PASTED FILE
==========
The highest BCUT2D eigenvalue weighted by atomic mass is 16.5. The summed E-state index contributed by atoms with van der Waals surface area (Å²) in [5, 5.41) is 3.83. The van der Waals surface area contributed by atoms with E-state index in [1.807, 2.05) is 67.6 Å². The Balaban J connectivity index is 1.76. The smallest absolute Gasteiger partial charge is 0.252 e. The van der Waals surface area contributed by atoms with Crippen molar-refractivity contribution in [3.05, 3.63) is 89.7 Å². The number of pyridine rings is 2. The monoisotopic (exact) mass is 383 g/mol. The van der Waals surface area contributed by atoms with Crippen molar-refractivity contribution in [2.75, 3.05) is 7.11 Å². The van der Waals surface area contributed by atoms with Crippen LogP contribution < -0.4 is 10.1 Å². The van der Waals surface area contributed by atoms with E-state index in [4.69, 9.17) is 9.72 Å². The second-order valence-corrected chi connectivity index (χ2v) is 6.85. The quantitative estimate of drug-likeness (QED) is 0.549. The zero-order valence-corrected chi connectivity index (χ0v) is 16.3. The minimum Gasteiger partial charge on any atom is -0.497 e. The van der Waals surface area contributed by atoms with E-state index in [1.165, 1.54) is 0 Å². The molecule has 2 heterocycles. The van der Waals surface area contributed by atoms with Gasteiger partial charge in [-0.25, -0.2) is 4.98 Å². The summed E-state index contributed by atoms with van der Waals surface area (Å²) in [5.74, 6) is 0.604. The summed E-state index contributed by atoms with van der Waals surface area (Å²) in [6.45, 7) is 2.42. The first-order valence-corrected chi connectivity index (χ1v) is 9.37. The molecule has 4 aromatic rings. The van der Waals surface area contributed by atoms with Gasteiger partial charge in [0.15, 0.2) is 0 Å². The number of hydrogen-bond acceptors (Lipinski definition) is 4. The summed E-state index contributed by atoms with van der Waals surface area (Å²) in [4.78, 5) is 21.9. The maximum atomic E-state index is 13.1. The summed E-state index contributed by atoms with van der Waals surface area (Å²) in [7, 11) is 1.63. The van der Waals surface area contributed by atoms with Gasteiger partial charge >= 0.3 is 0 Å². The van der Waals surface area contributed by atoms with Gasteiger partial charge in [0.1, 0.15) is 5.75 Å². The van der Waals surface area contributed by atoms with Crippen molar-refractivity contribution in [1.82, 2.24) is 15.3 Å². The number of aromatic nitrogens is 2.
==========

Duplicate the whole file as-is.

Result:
The highest BCUT2D eigenvalue weighted by atomic mass is 16.5. The summed E-state index contributed by atoms with van der Waals surface area (Å²) in [5, 5.41) is 3.83. The van der Waals surface area contributed by atoms with E-state index in [1.807, 2.05) is 67.6 Å². The Balaban J connectivity index is 1.76. The smallest absolute Gasteiger partial charge is 0.252 e. The van der Waals surface area contributed by atoms with Crippen molar-refractivity contribution in [3.05, 3.63) is 89.7 Å². The number of pyridine rings is 2. The monoisotopic (exact) mass is 383 g/mol. The van der Waals surface area contributed by atoms with Crippen molar-refractivity contribution in [2.75, 3.05) is 7.11 Å². The van der Waals surface area contributed by atoms with Crippen LogP contribution < -0.4 is 10.1 Å². The van der Waals surface area contributed by atoms with E-state index in [4.69, 9.17) is 9.72 Å². The second-order valence-corrected chi connectivity index (χ2v) is 6.85. The quantitative estimate of drug-likeness (QED) is 0.549. The zero-order valence-corrected chi connectivity index (χ0v) is 16.3. The minimum Gasteiger partial charge on any atom is -0.497 e. The van der Waals surface area contributed by atoms with E-state index in [1.165, 1.54) is 0 Å². The molecule has 2 heterocycles. The van der Waals surface area contributed by atoms with Gasteiger partial charge in [-0.25, -0.2) is 4.98 Å². The summed E-state index contributed by atoms with van der Waals surface area (Å²) in [5.74, 6) is 0.604. The summed E-state index contributed by atoms with van der Waals surface area (Å²) in [6.45, 7) is 2.42. The first-order valence-corrected chi connectivity index (χ1v) is 9.37. The molecule has 4 aromatic rings. The van der Waals surface area contributed by atoms with Gasteiger partial charge in [0.15, 0.2) is 0 Å². The number of hydrogen-bond acceptors (Lipinski definition) is 4. The summed E-state index contributed by atoms with van der Waals surface area (Å²) in [4.78, 5) is 21.9. The maximum atomic E-state index is 13.1. The summed E-state index contributed by atoms with van der Waals surface area (Å²) in [7, 11) is 1.63. The van der Waals surface area contributed by atoms with Gasteiger partial charge >= 0.3 is 0 Å². The van der Waals surface area contributed by atoms with Gasteiger partial charge in [0.1, 0.15) is 5.75 Å². The van der Waals surface area contributed by atoms with Crippen molar-refractivity contribution in [1.82, 2.24) is 15.3 Å². The number of aromatic nitrogens is 2.